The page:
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Why are puppy grooming introduction sessions important? - Let's start to think like a puppy.


It can be daunting for a puppy coming to the grooming salon for the first time. They are confronted with a place they are unfamiliar with, different noises, smells, and a groomer they have never met before. In addition, they are left behind by their pet parent and for some puppies this could be the first time that they have been separated from their pet parents. All of these coupled together can be an overwhelming and scary time for a puppy.


Imagine if you were to be taken to a foreign country and had to go to hospital – you don’t speak the language, you’re in an unfamiliar place and they are prodding and poking you, but you don’t know what or why it’s happening – wouldn’t you be scared? And it’s the same for our puppies in the grooming environment.


Puppies pass through different life stages as they grow. They must assimilate many different things and learn at each stage and from this they form emotional and physical responses to situations they encounter.


If we take a look at the image below, What is multisensory Integration?, Barking Brains & Behaviour Vets (2021), we can see that the dogs brain has to process information from many sensory stimuli. When a puppy comes to the salon, they are bombarded with lots of information that they must process via their sensory inputs for example, the sounds of driers, showers, clippers, scissors and other dogs barking. They see their pet parent walk away not knowing if they are coming back, they see and feel scissors, brushes, combs, and clippers on their body, and a strange person (groomer). They may have restraints on them such as a neck noose or happy hoodie. During grooming we lift their legs affecting their balance and move them around the table. The puppy has no control over what is happening during the grooming process, they didn’t ask to be there, and if not handled correctly the puppy could view the grooming process negatively.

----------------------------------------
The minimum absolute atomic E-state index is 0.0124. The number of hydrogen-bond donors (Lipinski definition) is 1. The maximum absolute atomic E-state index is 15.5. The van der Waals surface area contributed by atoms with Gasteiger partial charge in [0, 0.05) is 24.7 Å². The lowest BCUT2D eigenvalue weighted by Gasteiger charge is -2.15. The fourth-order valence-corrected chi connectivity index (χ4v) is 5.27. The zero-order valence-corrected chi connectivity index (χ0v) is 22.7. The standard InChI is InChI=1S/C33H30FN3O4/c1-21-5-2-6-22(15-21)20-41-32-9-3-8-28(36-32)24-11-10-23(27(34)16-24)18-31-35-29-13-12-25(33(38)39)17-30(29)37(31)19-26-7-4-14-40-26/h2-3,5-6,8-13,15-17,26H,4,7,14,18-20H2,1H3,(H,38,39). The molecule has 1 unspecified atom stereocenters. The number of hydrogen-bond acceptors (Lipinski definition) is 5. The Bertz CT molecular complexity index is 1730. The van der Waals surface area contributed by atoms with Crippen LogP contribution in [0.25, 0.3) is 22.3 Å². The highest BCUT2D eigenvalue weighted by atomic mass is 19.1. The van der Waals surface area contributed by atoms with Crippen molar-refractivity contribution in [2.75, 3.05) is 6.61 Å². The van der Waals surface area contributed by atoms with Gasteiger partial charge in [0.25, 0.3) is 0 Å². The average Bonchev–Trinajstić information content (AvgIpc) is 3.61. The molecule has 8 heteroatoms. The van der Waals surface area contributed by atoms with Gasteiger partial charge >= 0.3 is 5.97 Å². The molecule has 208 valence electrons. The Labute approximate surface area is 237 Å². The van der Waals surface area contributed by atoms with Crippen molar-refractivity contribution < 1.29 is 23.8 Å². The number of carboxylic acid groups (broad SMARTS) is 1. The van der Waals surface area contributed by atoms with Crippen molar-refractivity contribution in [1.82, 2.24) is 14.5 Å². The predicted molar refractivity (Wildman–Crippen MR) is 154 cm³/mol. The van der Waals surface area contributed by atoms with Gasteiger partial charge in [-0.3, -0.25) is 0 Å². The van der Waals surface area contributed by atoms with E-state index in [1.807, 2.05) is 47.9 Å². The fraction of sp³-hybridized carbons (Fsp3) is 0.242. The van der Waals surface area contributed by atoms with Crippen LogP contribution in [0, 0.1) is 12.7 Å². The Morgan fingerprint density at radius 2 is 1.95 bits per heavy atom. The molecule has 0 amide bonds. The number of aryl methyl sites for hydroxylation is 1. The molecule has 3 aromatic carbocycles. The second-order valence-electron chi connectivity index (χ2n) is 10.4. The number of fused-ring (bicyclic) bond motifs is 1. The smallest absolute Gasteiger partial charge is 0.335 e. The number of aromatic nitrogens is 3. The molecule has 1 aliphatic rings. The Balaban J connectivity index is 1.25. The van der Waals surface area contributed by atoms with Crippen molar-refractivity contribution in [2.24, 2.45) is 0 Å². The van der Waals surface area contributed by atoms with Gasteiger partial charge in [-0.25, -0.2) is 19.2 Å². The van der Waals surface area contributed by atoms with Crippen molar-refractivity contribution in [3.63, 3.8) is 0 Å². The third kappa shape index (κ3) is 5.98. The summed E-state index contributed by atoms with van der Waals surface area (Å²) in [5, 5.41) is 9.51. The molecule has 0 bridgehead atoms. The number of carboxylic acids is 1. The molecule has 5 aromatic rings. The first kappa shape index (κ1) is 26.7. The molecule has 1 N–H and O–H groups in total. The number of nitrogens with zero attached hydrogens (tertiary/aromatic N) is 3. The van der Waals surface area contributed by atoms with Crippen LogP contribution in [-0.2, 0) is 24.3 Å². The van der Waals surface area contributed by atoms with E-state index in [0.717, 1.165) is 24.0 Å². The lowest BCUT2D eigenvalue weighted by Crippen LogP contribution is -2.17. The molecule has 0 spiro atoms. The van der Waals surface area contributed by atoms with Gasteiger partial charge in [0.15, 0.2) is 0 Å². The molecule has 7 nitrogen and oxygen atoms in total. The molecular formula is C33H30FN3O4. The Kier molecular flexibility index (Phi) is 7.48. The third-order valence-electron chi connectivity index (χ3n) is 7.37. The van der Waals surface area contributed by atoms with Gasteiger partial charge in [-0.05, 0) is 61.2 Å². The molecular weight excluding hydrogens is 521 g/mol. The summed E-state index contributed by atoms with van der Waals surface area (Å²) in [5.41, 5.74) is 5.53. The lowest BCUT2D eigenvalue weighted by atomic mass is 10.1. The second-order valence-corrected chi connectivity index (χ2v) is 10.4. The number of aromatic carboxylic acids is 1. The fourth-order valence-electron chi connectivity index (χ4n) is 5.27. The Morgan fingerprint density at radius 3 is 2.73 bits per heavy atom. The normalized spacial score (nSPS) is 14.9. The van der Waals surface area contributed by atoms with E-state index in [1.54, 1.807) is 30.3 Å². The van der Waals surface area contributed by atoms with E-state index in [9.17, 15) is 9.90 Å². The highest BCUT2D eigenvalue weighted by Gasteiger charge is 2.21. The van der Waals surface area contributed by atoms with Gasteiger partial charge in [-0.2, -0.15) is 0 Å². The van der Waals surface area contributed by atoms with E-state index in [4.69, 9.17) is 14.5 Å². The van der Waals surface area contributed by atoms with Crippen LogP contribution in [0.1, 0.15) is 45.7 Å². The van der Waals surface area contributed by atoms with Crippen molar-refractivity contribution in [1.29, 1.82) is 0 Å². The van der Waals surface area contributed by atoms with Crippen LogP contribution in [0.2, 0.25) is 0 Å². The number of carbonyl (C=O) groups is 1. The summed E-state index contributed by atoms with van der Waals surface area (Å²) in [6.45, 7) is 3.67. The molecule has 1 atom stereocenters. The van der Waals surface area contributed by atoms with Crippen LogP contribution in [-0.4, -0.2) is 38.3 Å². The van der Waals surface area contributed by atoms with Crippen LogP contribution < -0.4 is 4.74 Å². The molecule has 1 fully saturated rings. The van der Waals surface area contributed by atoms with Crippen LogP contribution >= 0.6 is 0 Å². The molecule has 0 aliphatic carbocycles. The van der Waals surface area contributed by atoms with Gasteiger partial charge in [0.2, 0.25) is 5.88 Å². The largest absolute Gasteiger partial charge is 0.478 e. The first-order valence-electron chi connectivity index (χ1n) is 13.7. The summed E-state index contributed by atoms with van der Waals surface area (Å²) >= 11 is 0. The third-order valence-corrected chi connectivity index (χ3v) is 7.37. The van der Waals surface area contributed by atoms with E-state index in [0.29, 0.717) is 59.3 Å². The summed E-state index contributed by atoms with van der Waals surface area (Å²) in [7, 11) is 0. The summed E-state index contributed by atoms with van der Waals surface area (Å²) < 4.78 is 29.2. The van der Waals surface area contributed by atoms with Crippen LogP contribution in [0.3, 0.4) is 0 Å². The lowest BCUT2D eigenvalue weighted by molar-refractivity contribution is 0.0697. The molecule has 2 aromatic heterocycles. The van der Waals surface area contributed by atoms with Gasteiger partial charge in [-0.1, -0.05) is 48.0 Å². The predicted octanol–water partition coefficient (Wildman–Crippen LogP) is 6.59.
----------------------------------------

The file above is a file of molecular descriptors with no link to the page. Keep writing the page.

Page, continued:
All of these sensory inputs are processed in the dog’s brain and feed into the dogs’ emotions and nervous system to determine how the dog is going to engage in their reaction, behaviour and how they feel.

Dogs share many common emotions to those of a human being such as fear, anxiety, stress. Their emotions are like those of a two-year-old child.


Dogs like humans have an Autonomic Nervous System (ANS) which consists of two parts the Parasympathetic Nervous System (PNS) and the Sympathetic Nervous System (SNS). The PNS is like being on auto pilot it controls for example, walking and breathing the things that we take for granted and which happen automatically without thinking about it. The SNS kicks in when for example, feeling nervous, anxious or stressed. When a dog is in SNS they can take on the following behaviours: fight or flight mode, fooling around (licking or jumping up), freezing on the spot. When a dog is in SNS they are unable to take on new information, unable to learn they are unable to rationalise what is occurring. Their mind is overthinking and makes quick decisions and dogs are unable to process the information that they are faced with. Ideally, we do not want a dog to be in SNS when they are being groomed as it makes it dangerous for the dog and the groomer. Having a puppy in the salon in SNS would not be conducive to the dog being able to learn and associate positive experiences, instead it would more likely be associating what ever is happening as a negative experience. The result would be that its next visit to the groomers would be more stressful for the dog as it would already have a negative experience banked.